Last week we had to give a demonstration of all MuleSource products working together. The requirements were open-ended and it required some planning to put the demo together. Like giving presentations, giving demonstrations is a skill that you learn only by doing. Ours went very well so I figured I would share some thoughts about it.
1. Understand your audience
You need to make sure that you know what your audience is looking to get out of the session. In our case the audience was technical, but understanding how to build the ESB was less important than how to manage and control it. This sort information drastically changes how a demonstration is presented.
2. Build a story
Our demonstration was about 1.5 hours and we had a lot of products to demonstrate. We didn’t want to bombard the audience with everything all at once even though the pieces were very much related. We decided to provide a big-picture view in the context of the story we were building and then sequentially go through each chapter of the story.
3. Keep it simple
A common mistake I’ve seen before is that it takes so long to introduce the reference application for the demonstration that the audience is confused before you’ve got to your real agenda. Usually, real world scenarios need to be simplified for demonstration purposes.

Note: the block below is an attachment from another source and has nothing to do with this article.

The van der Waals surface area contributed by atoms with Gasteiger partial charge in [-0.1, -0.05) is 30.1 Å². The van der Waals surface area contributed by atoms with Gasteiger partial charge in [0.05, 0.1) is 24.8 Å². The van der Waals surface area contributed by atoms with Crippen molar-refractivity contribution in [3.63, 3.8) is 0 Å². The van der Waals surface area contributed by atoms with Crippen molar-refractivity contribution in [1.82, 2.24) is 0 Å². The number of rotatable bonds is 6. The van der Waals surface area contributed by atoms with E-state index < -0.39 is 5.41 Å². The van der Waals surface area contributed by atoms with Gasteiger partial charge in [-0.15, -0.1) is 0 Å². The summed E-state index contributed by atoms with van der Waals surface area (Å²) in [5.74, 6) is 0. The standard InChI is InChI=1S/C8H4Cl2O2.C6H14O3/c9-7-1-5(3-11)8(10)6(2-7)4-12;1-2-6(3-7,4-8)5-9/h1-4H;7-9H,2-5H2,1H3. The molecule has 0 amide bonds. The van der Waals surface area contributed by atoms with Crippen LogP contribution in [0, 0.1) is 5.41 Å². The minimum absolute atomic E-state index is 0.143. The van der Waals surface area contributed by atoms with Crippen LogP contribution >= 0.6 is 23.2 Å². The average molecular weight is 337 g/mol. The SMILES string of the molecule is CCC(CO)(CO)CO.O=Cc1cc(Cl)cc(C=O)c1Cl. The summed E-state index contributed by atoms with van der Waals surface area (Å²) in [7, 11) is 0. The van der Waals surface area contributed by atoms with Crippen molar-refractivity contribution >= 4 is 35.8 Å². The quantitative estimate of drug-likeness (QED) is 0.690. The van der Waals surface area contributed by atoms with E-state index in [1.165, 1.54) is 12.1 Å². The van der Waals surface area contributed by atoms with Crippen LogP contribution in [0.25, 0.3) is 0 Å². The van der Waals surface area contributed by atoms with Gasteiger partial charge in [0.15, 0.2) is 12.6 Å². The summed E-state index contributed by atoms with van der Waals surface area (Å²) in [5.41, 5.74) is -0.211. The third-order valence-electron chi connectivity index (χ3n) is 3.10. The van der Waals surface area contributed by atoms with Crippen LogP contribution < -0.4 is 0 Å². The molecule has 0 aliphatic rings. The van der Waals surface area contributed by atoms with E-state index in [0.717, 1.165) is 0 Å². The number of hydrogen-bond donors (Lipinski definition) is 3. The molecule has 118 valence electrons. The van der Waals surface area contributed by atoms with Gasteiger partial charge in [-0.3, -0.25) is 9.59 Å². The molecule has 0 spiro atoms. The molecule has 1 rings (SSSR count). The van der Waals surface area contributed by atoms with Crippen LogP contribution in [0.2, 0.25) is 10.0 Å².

4. Introduce and summarise
The story should be broken into chapters, each one tackling a specific part of the demonstration. Each chapter should be introduced. We found it very effective to provide a diagram for each chapter to show how the pieces where going to be presented. After each chapter we summarized what was covered and allowed time for questions.
5. Present in pairs
It is very difficult to drive a live demo, answer questions and talk coherently on your own. It’s much better to have a co-pilot; one provides commentary for the presentation and fields questions while the other drives it and talks to the specific aspects of the demonstration.
6. Prepare, prepare, prepare
History is littered with demonstrations gone wrong; everyone remembers Microsoft’s numerous blue-screen-of-death incidents. Both presenters should run through the presentation at least a couple of times to iron out glitches and spot areas for improvement. You should also do a dry run with other people in the organization to get feedback and check timings.
7. Lock it down
You should not change any code using in the demonstration last minute. What may seem like an innocuous change may blow up in your face later. Like software releases, any changes will require a full run through.
8. Stay focused
When doing technical demonstrations you are likely to get a lot of questions. Sometimes these may take the session in a skewed direction. It’s up to the presenter providing commentary to keep the demonstration on track.
9. Have fun with it
I’ve sat through demonstrations in the past where I felt like the presenter was dead at the wheel. You need to believe in what you are demonstrating and put energy and enthusiasm in to it otherwise you will lose your audience. Having a co-pilot helps to facilitate more lively discussions.